‘Birdman:’ a sure-fire hit at the Oscars

By Sutton Bradbury-Koster

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(Courtesy of  New Regency Pictures)

(Courtesy of New Regency Pictures)

“Birdman or (The Unexpected Virtue of Ignorance)” is a brilliant and gripping cocktail of social satire and existential melodrama that every movie theater in America and elsewhere should be serving.

The feature film opens with a quote from Raymond Carver, the protagonist’s idol.

“And did you get what you wanted from this life, even so? I did. And what did you want? To call myself beloved, to feel myself beloved on the earth.”

This quote speaks to the core of Michael Keaton’s character as he struggles to find his purpose during the turmoil that is his career and life. We are then introduced to a series of disorientating images, flashes of pictures that later become important.

The score is terrifying and beautiful, riddling you with suspense until all goes quiet and we are left with a shot of Riggan (Michael Keaton) meditating and floating in his dressing room. He is literally levitating (in his tighty whities no less). The movie projects this level of comedy right from the start. We expect some level of emotional energy, but instead we are greeted with an underdressed, middle-aged floating man. Riggan’s supernatural abilities go completely unexplained throughout the whole movie, a topic that seems like it merits addressing. Later, we begin to understand that his “superpowers” are a metaphor, hinting that celebrities transcend the human race and are capable of otherworldly powers. The movie not only mocks actors, but also blockbuster hits, like one scene in which literally everything blows up.

The satire doesn’t end just there – this movie is riddled with irony from start to finish. Tongue-in-cheek jokes galore punctuate every scene. Even those that are fueled by emotion and drama can end with the deliverance of an off-hand joke that goes almost completely unnoticed. However, the greatest irony comes from the plot itself. Keaton is portraying an actor who once was involved in a multi-billion dollar comic book movie franchise and is attempting to regain some of his former glory by directing and starring in a Broadway musical. Sound familiar? It should be because Keaton played Batman in Tim Burton’s interpretation of the tale back in 1989 and has since become rather reclusive. He has starred in many movies since, but none of them became real box office smashes or critically acclaimed performances. Essentially, Keaton is playing a glorified version of himself, one that he embodies perfectly.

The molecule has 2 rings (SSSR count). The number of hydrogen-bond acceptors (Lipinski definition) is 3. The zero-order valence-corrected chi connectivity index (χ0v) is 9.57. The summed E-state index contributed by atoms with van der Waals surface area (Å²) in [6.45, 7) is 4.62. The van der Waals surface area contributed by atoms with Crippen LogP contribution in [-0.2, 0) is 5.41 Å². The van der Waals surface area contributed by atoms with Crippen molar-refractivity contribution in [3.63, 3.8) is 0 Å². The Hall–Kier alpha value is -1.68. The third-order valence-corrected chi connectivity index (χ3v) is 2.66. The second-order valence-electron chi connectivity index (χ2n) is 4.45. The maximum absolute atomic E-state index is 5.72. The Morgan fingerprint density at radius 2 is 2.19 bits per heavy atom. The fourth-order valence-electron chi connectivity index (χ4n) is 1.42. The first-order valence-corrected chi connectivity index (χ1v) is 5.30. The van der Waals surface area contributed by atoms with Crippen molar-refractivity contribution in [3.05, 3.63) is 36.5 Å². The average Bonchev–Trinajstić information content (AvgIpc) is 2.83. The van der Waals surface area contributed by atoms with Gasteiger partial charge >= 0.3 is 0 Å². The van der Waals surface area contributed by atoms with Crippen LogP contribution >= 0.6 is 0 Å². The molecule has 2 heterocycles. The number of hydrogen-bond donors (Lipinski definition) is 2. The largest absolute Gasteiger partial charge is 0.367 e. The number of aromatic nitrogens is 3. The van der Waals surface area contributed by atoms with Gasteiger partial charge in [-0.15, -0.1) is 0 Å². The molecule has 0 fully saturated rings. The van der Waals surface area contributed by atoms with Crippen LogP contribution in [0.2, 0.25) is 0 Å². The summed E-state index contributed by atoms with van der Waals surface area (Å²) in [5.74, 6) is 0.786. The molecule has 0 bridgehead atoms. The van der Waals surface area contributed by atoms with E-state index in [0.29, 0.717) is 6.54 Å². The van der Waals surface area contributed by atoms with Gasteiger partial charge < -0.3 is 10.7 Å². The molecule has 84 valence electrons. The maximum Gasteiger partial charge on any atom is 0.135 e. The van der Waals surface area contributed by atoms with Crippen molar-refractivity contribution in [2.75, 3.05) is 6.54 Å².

There was talk about Keaton’s excellent performance and his eligibility for the Academy Award for Best Actor at the upcoming 87th Oscars. Whether these are rumors or not, it is certainly a topic of interest as Keaton delivers arguably the best performance of the year. While the rest of the cast can be described as nothing less than star-studded, Keaton, without a doubt, takes the cake, the frosting on top and everything in between. Zach Galifianakis, Emma Stone, Edward Norton and Naomi Watts all perform at top-notch, but nothing compares to Keaton’s range of emotion and believability.

Keaton’s triumph is aided by the cinematography. The movie appears to be one continuous shot. Let that sink in for a moment. Shot in real-time, some actors would have to perform pages upon pages of script without fail. This choice allows for the audience to become completely immersed in the art, further driven by occasional fourth wall breaks where the actors appear to directly address the audience. It feels like you are following these people around as opposed to watching a movie. An atmosphere is established that allows for the acting to seem so much more believable and genuine. Keaton is a troubled man attempting to salvage his career, fiscal life and family life. He plays every emotion on the spectrum from blinding fury to unbridled happiness and forlorn depression to unhinged insanity.

This movie may not be for everyone as it can be a bit artsy and easy to misunderstand certain aspects, such as Riggan’s superpowers. If you can accept these aspects, then you’ll love the film and you won’t be able to look away. Even if you aren’t head over heels for it, you can do nothing less than respect it. Making a film appear to be one continuous shot is an audacious feat that this film accomplishes splendidly. The drum score compliments the atmosphere and the cast backs up everything else. Everyone can at least find something to enjoy about this film and if the acting, satire and cinematography don’t get you and your friends talking, the ambiguous ending certainly will.

Sutton Bradbury-Koster can be reached at [email protected]